This recent story from the Daily Mail here in England sums up years of MHRA failures.

Faulty implants, dodgy drugs and a toothless watchdog that’s failing patients
By John Naish

Just over two years ago consultant plastic surgeon Azhar Aslam became deeply worried — he’d had to remove eight silicone breast implants from women within a few months of each other because they had ruptured prematurely.

It struck him as highly unusual.

‘If implants do rupture, it is normally after seven to ten years, and it is usually caused by an impact, such as the wearer falling over or having a car accident,’ he says.

 Last week, the Medicines and Healthcare products Regulatory Agency (MHRA) admitted the safety of breast implants was actually impossible for it to judge

‘But these implants had failed after only two to three years, and the patients had not been involved in any impact.’

All the implants were made by the French firm Poly Implant Prothese (PIP).

Mr Aslam, previously an adviser to the European Academy for Cosmetic Surgery, sent some of the ruptured implants back to the manufacturer but was not satisfied with their explanation.

So on July 9, 2010, he wrote to Britain’s medical safety watchdog, the Medicines and Healthcare products Regulatory Agency (MHRA) which regulates and had approved the use of PIP implants.

He alerted Dr Susanne Ludgate, the medical director of devices, to the problem, offering to supply samples of the faulty implants.

Five days later, he received an email saying she’d passed his warning to the agency’s Adverse Incident Centre and they would be in touch.

But he heard not a squeak. ‘No one from the Adverse Incident Centre has ever contacted me. Perhaps they were busy or something,’ he says.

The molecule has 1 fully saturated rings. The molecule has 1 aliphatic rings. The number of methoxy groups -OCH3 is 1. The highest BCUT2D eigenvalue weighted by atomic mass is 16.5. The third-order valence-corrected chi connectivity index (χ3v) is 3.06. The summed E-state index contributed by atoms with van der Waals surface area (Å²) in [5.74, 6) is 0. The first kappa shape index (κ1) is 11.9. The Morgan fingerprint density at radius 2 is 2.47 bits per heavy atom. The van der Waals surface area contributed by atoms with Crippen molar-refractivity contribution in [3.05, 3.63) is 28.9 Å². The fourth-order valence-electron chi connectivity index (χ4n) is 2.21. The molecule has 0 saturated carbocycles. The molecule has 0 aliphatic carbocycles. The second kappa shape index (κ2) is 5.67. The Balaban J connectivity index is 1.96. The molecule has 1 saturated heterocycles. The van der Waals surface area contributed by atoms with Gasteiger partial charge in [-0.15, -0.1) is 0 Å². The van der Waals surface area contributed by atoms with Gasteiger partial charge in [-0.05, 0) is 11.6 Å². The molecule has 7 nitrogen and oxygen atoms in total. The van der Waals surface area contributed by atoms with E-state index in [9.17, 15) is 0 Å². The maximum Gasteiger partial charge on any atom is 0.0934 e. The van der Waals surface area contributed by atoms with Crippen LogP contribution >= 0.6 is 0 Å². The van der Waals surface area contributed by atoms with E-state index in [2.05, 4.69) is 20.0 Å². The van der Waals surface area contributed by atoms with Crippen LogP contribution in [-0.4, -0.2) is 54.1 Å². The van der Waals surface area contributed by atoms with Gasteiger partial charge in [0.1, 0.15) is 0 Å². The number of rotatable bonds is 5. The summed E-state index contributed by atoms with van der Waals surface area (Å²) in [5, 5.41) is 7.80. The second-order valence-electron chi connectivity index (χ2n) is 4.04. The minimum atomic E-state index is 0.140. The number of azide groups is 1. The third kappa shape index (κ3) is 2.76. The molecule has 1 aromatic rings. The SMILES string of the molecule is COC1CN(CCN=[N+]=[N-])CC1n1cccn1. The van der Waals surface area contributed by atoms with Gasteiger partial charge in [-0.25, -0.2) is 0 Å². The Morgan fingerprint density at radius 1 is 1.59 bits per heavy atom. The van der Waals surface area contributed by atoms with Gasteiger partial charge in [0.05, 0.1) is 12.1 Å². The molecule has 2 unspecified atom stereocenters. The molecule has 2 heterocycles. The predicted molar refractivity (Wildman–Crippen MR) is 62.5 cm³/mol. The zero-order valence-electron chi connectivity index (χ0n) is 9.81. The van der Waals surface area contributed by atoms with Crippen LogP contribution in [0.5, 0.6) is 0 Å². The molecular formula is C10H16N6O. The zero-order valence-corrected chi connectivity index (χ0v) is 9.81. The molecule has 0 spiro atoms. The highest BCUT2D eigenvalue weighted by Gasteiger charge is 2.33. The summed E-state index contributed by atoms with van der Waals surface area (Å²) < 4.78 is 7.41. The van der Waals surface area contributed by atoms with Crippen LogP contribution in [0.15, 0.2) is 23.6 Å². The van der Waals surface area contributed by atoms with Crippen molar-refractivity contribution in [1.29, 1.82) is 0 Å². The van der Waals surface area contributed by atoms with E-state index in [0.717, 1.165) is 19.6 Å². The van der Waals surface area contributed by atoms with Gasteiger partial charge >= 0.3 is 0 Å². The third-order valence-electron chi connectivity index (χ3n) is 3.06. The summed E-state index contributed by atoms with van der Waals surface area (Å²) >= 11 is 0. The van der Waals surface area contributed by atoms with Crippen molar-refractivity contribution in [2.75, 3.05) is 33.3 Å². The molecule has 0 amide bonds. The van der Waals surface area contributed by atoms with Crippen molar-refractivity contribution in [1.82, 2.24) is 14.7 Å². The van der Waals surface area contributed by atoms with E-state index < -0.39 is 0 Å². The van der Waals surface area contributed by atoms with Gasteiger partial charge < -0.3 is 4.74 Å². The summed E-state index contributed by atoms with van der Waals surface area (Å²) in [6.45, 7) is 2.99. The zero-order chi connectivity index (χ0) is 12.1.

Or perhaps the watchdog was asleep.

For as we now know, more than 40,000 British women have been given these faulty implants.

Behind the furore over whether they should now have their implants removed — and who should pay for it — there is disquiet about the MHRA’s role.

Officially the agency is ‘responsible for ensuring that medicines and medical devices work, and are acceptably safe’. It not only approves these devices and drugs, but regulates them.

The agency’s initial response to fears over the implants was to say the failure rate was only 1 per cent.

Then, last week, the MHRA admitted the safety of breast implants was actually impossible for it to judge, because an accurate record of the number of procedures has not been kept.

Clinics were blamed for this failing, with Health Secretary Andrew Lansley criticising them for providing ‘poor quality’ data.

Mr Aslam lays the blame elsewhere.

‘We rely on the regulatory authorities to ensure our implants are OK,’ he says.

‘And when we try to tell them that something is wrong with the safety-approved implants, these authorities do not seem to take any proper notice. It leaves me asking, “Who can I trust?” ’

Sadly, this is not the first time the agency has been criticised for acting slowly and ineffectually.

In September 2010, for instance, the diabetes drug Avandia was finally banned in Britain after the European Medicines Agency ruled there was a serious risk it could lead to heart attacks or stroke.